Mild and hot peppers (Capsicum spp.), also known as chilies, thrive in frost-free gardens in U.S. Department of Agriculture plant hardiness zones 9 through 11. While some gardeners swear by coffee grounds, pepper plants prefer the roasted and ground beans to be well-composted with other organic ingredients. Natives of the tropical Americas, pepper plants favor an evenly moist, organically rich soil to produce their tasty sweet, hot or molten-lava-level fruits.
About Pepper Plants
Pepper plants range from sweet bell peppers to the tongue-melting Guinness World Record holder, the Carolina Reaper. Measured in Scoville heat units (SHU), the Carolina Reaper ranges from 1,569,383 to 2,200,00, while a bell pepper logs in at zero SHU.
Whether you select sweet or hot peppers, start your seeds indoors six to eight weeks before the last frost in your area. Plant the seeds in peat pots and keep them warm and moist as the peppers germinate. Plant outside in the garden when soil temperatures rise above 65 degrees Fahrenheit. Keep the soil evenly moist and fertilize regularly through the growing season to support the plants as they grow, flower and fruit.
Benefits of Coffee Grounds
Coffee grounds, whether composted or mixed directly in the soil, help lighten the soil structure of clay soils and add organic matter to sandy soils. The used grounds contain a variety of compounds, including carbon and nitrogen, which support beneficial soil organisms. At a rate of 10 to 20 percent of the materials in a compost pile, coffee grounds help keep the temperature in the sweet spot between 140 and 160 degrees Fahrenheit.
The oft-repeated advice to add coffee grounds to the soil to lower the pH sounds good, but it's not true. The acid in coffee grounds is water soluble and leaches into the beverage as it brews, leaving little in the grounds. Coffee grounds are generally pH neutral at 6.5 to 6.8, which makes them ideal to add to the soil or compost pile.
When mixed into the soil or made into compost, the decomposing coffee grounds can suppress disease-causing microbes, such as the Fusarium, Pythium and Sclerotinia species. They also tend to discourage slugs and snails.
Disadvantages of Coffee Grounds
When used as a mulch, coffee grounds dry out and repel water and air. They need to be kept moist by covering them with compost or mulch or mixing them into the soil. If you're spreading coffee grounds directly over the soil, keep the layer 1/2 inch thick or less and cover with 4 inches of mulch.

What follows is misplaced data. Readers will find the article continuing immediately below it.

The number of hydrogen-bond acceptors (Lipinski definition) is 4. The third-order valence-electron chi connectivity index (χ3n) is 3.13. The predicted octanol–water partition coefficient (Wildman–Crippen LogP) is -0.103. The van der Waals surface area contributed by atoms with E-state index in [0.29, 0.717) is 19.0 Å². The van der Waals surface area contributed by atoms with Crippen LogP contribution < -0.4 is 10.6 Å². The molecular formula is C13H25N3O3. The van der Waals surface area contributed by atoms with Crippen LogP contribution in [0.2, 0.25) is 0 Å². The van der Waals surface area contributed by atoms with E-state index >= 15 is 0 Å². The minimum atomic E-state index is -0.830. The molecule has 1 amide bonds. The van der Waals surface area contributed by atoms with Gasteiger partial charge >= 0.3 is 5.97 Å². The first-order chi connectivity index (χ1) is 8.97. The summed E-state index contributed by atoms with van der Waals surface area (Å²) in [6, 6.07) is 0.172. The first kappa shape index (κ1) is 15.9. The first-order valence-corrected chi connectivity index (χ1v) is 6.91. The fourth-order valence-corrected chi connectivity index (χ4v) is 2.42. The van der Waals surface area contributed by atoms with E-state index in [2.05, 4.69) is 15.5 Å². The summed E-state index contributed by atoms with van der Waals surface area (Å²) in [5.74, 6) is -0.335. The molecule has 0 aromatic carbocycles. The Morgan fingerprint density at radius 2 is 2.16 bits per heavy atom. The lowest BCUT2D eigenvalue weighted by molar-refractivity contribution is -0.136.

At approximately 2 percent nitrogen by volume, coffee grounds don't add extra nitrogen for the peppers' roots when applied directly to the soil. In fact, you should add a little extra nitrogen fertilizer as the coffee grounds decompose so they don't affect the peppers' nitrogen uptake.
Apply Coffee Grounds to Pepper Plants
The best way to apply coffee grounds to pepper plants is to compost the used grounds and then side-dress the plants with a few shovelfuls of the well-decomposed material midseason after the plants begin blooming. Water well after adding the compost using a soaker hose or hose-end bubbler to keep the foliage, flowers and fruits dry.
Build your compost pile with up to 20 percent used coffee grounds plus equal parts green materials, like grass clippings and kitchen waste, and dried brown materials, like dried leaves and shredded paper. A few shovelfuls of garden soil or already decomposed compost add microbes to speed the composting process. Keep the pile moist but not waterlogged and turn regularly to mix the components as they decompose. When the compost is dark and crumbly and smells like a rich soil, it's ready to spread under and around your pepper plants.
- Missouri Botanical Garden: Peppers
- North Carolina Extension Gardener Plant Toolbox: Capsicum annuum
- Guinness World Records: Hottest Chilli Pepper
- Harvest to Table: How to Grow Peppers
- University of Minnesota Extension: Myth or Miracle: Coffee Grounds, Eggshells, and Epsom Salts?
- Oregon State University Extension Service: Coffee Grounds and Composting